June 11, 2010
Professor Karfunkel advocates for animal law in and outside the classroom
A lifelong animal lover, BU Law lecturer Lois Karfunkel originally became interested in Animal Law while her daughter was a veterinary technician at the Massachusetts Society for the Prevention of Cruelty to Animal’s (MSPCA) Angell Memorial Hospital. Animal Law, a relatively new field, was not taught when Karfunkel was in law school, and she wanted to offer the opportunity to today’s students.
“The field is so encompassing,” said Atty. Karfunkel. “Animal law involves cases concerning animal issues that arise in the context of numerous other fields of law, such as torts, contracts, constitutional law… So this requires a broad approach to the subject.”
Her Animal Law class covers everything from animal rights, sacrifice and cruelty, to commercial use of animals and animal protection. She compares animals to the rights formerly withheld from slaves, women, children and the mentally incapacitated. Some of the cases covered include the “English McLibel” case McDonalds v. Morris & Steel , Massachusetts v. Environmental Protection Agency, U.S. v. Stevens , The Humane Slaughter Act, Wild Free-Roaming Horses and Burros Act, and other decisions that affect animals.
In addition to teaching and practicing law with Karfunkel & Thorn in Andover, Atty. Karfunkel has transformed her concern for animal welfare into a new organization, the Coalition to Protect Animals Locally (CoPAL). After participating in a training session for the MSPCA’s annual “Day on the Hill” community outreach program, Atty. Karfunkel wanted to support the MSPCA’s efforts on a local level.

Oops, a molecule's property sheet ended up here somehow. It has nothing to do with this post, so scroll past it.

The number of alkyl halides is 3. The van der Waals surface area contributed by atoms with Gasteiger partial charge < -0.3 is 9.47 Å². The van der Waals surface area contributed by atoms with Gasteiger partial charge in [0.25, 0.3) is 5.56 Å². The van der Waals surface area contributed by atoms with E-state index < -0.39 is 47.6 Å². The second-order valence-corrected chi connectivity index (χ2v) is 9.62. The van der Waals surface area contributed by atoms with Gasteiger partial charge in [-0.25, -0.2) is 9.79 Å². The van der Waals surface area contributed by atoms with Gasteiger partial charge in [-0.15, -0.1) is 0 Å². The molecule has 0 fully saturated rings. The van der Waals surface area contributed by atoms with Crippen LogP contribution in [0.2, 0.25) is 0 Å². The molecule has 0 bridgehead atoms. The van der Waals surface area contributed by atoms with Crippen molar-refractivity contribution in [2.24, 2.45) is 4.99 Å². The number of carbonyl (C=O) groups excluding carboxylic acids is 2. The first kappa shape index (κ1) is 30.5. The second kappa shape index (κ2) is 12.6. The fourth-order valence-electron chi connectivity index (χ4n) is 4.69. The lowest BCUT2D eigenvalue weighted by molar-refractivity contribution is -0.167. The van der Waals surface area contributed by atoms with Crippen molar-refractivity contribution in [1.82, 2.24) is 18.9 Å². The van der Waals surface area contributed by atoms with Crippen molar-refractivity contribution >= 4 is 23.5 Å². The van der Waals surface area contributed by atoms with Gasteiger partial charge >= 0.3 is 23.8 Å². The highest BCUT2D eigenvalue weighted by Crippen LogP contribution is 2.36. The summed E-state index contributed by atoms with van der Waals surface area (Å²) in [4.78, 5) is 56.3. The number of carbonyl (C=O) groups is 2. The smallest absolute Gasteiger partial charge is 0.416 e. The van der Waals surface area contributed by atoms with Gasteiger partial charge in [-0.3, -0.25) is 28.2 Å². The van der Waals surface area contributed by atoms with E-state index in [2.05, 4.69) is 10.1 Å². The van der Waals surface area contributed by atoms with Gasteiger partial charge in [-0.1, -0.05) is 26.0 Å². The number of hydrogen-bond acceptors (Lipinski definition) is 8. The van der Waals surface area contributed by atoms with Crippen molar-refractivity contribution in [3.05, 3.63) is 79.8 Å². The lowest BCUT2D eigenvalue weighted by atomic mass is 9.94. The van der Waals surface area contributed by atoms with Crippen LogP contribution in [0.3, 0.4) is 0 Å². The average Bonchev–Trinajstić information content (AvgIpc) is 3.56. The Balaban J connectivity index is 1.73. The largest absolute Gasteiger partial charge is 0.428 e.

“Faced with the on-going limitations placed on the scope and enforcement of federal laws addressing animal welfare, including restrictive standing rulings, I thought that we could accomplish positive results that protect animals at the community level,” said Atty. Karfunkel.
In the spring of 2009, she helped gather a core group of volunteers with a goal to support animal welfare education and community outreach in the Greater Merrimack Valley and Boston North Shore area, culminating in CoPAL’s creation.
Since November 2009, CoPAL has donated more than 800 pounds of food to Neighbors in Need, an Andover food pantry. The “Keeping Families Together” program aims to help families struggling to make ends meet keep their pets.
The organization is also working with Merrimack Valley Neighborhood Legal Services to assist homeowners that have been forced to move find housing that will accommodate their pets. Karfunkel says this aspect of the organization nicely ties in with her BU Law course, where class discussions address issues such as landlord concerns about allowing animals in their rental properties.
Atty. Karfunkel also cites CoPAL’s initiative to encourage humane education in local schools as an important step. According to Karfunkel, a dozen states require humane education in schools, and CoPAL hopes to encourage the expansion of humane education programs within Massachusetts.
“With the current concern with bullying, humane education promoting the human/animal bond has been shown to be effective in developing such qualities as empathy, compassion and respect,” said Atty. Karfunkel.
Atty. Karfunkel is optimistic about CoPAL’s future. She hopes that the coalition will succeed on many levels to teach the public about the importance of respecting and caring for animals.
“My hopes are that CoPAL will serve as a model nonprofit community organization established to benefit animals… [And] create the groundwork for and encourage other animal friendly residents of the Commonwealth to start community groups that work at the grass roots level on behalf of their local animals,” Karfunkel said.